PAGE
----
Effects of sodium intake reduction on blood pressure control in hypertensive patients

Author(s): Upadhyay Ronak Brijeshkumar, Dhwani Manishbhai Patel, Gulam Husain Nabi Husain Mahato, Abhimanyu Agarwal, Monica Ghotra, Binay K Panjiyar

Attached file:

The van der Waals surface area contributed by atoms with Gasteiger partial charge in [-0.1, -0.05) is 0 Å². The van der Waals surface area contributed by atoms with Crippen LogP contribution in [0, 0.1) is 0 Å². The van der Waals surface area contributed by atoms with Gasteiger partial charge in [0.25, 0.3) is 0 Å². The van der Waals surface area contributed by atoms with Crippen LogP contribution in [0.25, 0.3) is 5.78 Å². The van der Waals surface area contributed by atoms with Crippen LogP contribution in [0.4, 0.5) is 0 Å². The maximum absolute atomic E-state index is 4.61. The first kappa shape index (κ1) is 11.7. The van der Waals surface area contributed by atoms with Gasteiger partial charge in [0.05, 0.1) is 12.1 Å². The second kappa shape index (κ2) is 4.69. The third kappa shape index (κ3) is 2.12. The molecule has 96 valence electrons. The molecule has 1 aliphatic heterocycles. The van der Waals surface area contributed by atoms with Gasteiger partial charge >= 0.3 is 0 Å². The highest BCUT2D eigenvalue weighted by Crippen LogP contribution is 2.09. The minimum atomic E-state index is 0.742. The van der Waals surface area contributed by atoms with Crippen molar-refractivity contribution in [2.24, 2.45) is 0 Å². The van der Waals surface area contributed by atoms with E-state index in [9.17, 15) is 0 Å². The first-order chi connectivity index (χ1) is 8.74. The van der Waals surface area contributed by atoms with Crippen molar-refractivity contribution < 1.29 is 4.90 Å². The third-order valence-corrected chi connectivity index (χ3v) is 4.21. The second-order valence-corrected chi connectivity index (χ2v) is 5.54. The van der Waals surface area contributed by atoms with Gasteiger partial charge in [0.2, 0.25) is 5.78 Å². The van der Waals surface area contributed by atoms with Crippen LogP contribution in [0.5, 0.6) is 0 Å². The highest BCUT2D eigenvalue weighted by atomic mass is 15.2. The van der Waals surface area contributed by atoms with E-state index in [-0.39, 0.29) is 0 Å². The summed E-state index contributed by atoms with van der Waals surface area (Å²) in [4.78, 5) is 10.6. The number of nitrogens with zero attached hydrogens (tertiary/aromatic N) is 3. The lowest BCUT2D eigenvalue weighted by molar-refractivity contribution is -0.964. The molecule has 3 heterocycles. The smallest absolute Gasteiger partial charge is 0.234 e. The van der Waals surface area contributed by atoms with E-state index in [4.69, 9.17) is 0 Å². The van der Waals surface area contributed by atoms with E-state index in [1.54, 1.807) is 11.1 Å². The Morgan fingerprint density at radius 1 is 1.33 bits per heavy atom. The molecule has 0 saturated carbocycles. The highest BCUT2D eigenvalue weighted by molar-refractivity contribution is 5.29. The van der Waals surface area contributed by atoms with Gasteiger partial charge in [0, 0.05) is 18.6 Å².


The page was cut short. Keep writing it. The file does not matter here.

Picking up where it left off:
The primary objective of this research was to delve into the impact of sodium reduction on managing blood pressure in individuals with hypertension. The investigation entailed a thorough examination of pertinent literature, concentrating on experimental inquiries, meta-analyses, and clinical studies spanning the years 2013 to 2022. The focus encompassed an array of scholarly works that go through the intricate link between sodium consumption and the regulation of blood pressure. These diverse studies yielded noteworthy outcomes, consistently portraying a proportional response to salt reduction. Notably, the reduction in sodium intake showcased a significant reduction in blood pressure levels among hypertensive patients. The underpinnings of this phenomenon were scrutinized, encompassing variations in renin, aldosterone, catecholamine, cholesterol, and triglyceride levels. Furthermore, these studies give the interplay of salt reduction with dietary interventions and the baseline blood pressure, accentuating the potential for custom-tailored methodologies to optimize blood pressure management. In recent times, lifestyle interventions targeting sodium intake have gained escalated consideration, and the effectiveness of these interventions in lowering blood pressure among hypertensive patients has been substantiated through randomized controlled trials. These findings underscore the pivotal role of curtailing sodium intake as a potent strategy for controlling blood pressure effectively in the hypertensive demographic. Nonetheless, further exploration is warranted to delve into prolonged outcomes, refine dietary recommendations, and formulate comprehensive strategies for fine-tuning blood pressure control through judicious sodium reduction.